There are many myths and misconceptions surrounding birth control (also known as family planning or contraceptives), and these myths could cause fear, misinformation, and deter people from choosing and using the right birth control for them. In this post, I will be debunking some of these myths, and providing some facts about some of these misconceptions.
BIRTH CONTROL CAUSES INFERTILITY
This is probably the most common and popular myth about birth control that I have come across. A lot of people believe using birth control could cause delay in pregnancy, miscarriages, or even infertility.
Truth is; there is absolutely no evidence to that effect. BIRTH CONTROL DOES NOT CAUSE INFERTILITY. Depending on the birth control method, it could take some weeks or months for a woman’s cycle to get back to normal after stopping. But other than that, other things being equal (i.e if there are no external factors), you should be able to conceive after you stop using birth control. So please, now that you know, do away with this mentality, don’t spread this false information and don’t let the fear of infertility stop you from doing your research and getting on the right birth control method for you and your family.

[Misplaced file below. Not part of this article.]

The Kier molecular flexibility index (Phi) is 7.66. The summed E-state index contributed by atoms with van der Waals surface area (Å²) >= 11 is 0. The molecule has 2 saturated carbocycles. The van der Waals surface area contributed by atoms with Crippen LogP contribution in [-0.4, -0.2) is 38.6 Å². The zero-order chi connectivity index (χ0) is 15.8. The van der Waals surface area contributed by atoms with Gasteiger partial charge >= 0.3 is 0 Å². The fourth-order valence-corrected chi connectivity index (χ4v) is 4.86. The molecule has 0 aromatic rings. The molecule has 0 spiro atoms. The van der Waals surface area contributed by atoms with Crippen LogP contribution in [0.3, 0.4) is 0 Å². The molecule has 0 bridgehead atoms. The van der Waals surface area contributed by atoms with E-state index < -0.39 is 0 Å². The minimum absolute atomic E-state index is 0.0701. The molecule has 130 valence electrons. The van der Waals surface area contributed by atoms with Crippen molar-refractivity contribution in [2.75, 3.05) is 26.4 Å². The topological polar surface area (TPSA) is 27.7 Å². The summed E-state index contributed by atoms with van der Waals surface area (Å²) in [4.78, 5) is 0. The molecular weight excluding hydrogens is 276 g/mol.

BIRTH CONTROL IS A WOMAN’S PROBLEM
I disagree with this with my whole chest. lol. While it is true that currently, the birth control options available are mostly for women, I believe men also have a role to play. Planning a family should be a discussion between both parties, and both parties should agree on which method works best for them. It takes 2 to make a child. The fact that the burden to prevent pregnancy lies majorly on the woman, and at times she could get blamed if she has an unplanned pregnancy is just unfair. Men should purpose to play a somewhat active role in this process too. Besides there are birth control options for men; condoms, withdrawal method (Side eye for this, but I just have to mention it sha) and even vasectomies if they are done having kids. So men, get involved in this process! Initiate the discussions with your partner, follow your wives for family planning appointments, and be a support system.
ANYBODY ON BIRTH CONTROL IS SEXUALLY ACTIVE/BIRTH CONTROL INCREASES PROMISCUITY.
While the first part of this myth might be mostly correct, it is not an absolute truth. Girls/Ladies/Women can be on birth control for different reasons apart from preventing pregnancy. Some ladies stay on birth control for hormone regulation or period regulation. Birth control could also help with PMS (premenstrual syndrome)or even symptoms such as heavy bleeding, migraines, menstrual cramps etc. And ladies could be on birth control for health conditions like ovarian cysts, endometriosis, PCOS (Polycystic ovarian syndrome) etc. So be aware that someone being on birth control does not necessarily mean the person is sexually active.